Paul urges these believers to continue in their faith walk in the same way ‘as you received Christ Jesus’ (Colossians 2:6). It’s worth then pausing to think about how we received Christ if we are to continue in the same trajectory.
- Saved entirely by the grace gift of God (Ephesians 2:4-8) & so we must continue to work out our salvation and God’s purposes for our lives secure in the grace of God. God’s free gift of grace is not just how we begin our faith journey but is its entirety! God’s grace will teach us to renounce ungodliness & worldly passions, to live self-controlled, upright and godly lives, filled with good works in this life as we look forward to Jesus’ return (Titus 2:11-14).
- Saved by a sovereign work of God and so we can live secure knowing that God will complete what He began in us (Philippians 1:6). We can live in the confidence that our hope that we will persevere until the end is anchored in Jesus Christ who Scripture promises; ‘will sustain you to the end, guiltless in the day of our Lord Jesus Christ. God is faithful, by whom you were called into the fellowship of His Son, Jesus Christ, our Lord’ (1 Corinthians 1:8-9). What certainty, what security!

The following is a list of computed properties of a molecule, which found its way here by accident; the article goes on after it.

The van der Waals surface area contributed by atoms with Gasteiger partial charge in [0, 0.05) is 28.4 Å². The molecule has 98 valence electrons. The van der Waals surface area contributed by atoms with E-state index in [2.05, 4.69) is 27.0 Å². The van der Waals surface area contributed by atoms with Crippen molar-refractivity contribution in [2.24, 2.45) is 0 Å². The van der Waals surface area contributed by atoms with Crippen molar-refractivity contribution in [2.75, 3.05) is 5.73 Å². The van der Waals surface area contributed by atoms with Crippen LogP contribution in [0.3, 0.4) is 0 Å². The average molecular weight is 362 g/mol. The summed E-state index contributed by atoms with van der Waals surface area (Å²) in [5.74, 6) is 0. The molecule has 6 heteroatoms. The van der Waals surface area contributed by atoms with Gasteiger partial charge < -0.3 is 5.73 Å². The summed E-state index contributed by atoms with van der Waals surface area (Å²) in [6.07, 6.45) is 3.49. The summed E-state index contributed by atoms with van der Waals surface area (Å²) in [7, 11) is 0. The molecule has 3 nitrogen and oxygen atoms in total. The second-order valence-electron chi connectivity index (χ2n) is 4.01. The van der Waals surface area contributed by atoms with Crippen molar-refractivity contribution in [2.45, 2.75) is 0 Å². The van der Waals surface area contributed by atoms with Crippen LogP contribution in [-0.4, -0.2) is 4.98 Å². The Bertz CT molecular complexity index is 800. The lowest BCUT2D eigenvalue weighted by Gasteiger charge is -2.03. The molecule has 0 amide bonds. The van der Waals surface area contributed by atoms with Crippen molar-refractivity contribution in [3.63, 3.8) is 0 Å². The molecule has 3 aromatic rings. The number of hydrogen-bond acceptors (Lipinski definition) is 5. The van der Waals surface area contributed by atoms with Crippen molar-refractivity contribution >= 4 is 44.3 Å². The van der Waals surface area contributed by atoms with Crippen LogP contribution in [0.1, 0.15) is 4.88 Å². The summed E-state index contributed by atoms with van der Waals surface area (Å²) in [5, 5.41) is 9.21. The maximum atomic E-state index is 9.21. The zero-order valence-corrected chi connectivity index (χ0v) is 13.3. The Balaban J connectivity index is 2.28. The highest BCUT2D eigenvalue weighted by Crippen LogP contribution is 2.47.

- We were chosen & saved because of God’s great love for us, which God fixed on us before He even made the world (Ephesians 1:3-6)! So, because this is how God loved us while we were still his enemies, how much more do you think He loves us now that we are His beloved children? So, live in the goodness and the warmth of the love of God! Let that eternal, unchanging love transform and melt your heart to receive more and more of His love and then to love Him back with your whole life safe in the knowledge that you are loved in the most remarkable way.
- Saved by the power of the Holy Spirit (1 Corinthians 12:3 & Romans 8:1-16) so continue in the enabling power of the Holy Spirit and don’t try to walk the Christian life in your own strength like the foolish Galatians did (Galatians 3:1-6).
Meditating on the wonders of our salvation does something to us. It grounds us, puts our roots down deep into the solid ground that will ensure we don’t get blown over in the storms of life (Colossians 2:7), it stabilizes us because we have foundations (Colossians 2:7) that are strong and secure because they are established in Christ.
Continue in that same trajectory
So, stay on track brothers and sisters. Keep meditating on the wonder of your salvation, thank God for it, mull it over, delight in it and then continue on the very same trajectory. Because then your faith will grow strong in the truth you were taught, and you will overflow with thankfulness to God (Colossians 2:7).